Post-war Soldier and Civilian expectations of the British government
British soldiers and civilians had high expectations of their government following World War 1, most of which did not eventuate. The soldiers needed understanding of their suffering and emotional pains of the war, while the British civilians felt that Germany's reparations were highly important in the short-term. Employment was a significant issue to both groups, with the soldiers arriving home to no jobs whilst the civilians wanted the security of their wartime trade, particularly women. The expectation that men and their families, who had fought in the war, would be looked after by the government through pensions was overwhelming and political support was crucial to this issue.
Understanding of the emotional pain of World War I was important to the British soldiers and expectations of their government at the time of demobilization to do this were unfulfilled. The process of demobilization did nothing to boost the morale of many soldiers, as it was based on how valuable individuals were for their civilian jobs, and ignored how long they had participated in military service.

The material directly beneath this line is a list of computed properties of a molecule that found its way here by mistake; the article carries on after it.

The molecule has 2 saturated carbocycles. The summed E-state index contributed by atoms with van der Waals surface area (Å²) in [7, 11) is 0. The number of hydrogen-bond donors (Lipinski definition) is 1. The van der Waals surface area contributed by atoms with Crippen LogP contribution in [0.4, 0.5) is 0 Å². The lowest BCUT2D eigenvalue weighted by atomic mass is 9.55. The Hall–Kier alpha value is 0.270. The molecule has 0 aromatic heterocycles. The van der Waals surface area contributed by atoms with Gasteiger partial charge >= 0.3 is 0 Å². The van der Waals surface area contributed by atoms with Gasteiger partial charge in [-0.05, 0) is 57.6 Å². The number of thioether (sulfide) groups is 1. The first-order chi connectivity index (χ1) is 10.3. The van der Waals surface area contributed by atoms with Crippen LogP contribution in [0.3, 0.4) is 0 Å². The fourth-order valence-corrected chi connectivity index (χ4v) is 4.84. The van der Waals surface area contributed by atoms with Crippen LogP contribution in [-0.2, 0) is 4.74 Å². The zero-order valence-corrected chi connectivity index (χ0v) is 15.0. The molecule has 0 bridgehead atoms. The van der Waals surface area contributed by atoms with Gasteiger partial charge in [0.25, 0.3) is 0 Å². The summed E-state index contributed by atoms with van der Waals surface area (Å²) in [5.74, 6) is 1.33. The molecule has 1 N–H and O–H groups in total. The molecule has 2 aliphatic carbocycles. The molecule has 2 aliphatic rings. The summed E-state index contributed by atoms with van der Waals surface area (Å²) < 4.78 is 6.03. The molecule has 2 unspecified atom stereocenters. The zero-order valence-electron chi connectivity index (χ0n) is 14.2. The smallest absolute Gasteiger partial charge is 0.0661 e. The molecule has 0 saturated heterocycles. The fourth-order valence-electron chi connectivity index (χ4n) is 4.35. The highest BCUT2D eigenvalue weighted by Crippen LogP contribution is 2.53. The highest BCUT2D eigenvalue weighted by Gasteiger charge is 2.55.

The result of this was a slow and drawn out release throughout 1919 and was not a glorious homecoming expected by both the British soldiers and civilians. There was a desire of the troops to get back to normal life, but dissatisfaction and violent unrest resulted after the selective demobilization and disappointment at home conditions sparked resentment amongst service men. Men who had suffered expected some recognition and gratitude from those back home but found that others were not interested in war and its tragedies. Author Ernest Hemingway recognised this sacrifice and wrote "I had seen nothing sacred and the things that were glorious had no glory", referring to the Veterans feelings that they were not understood or...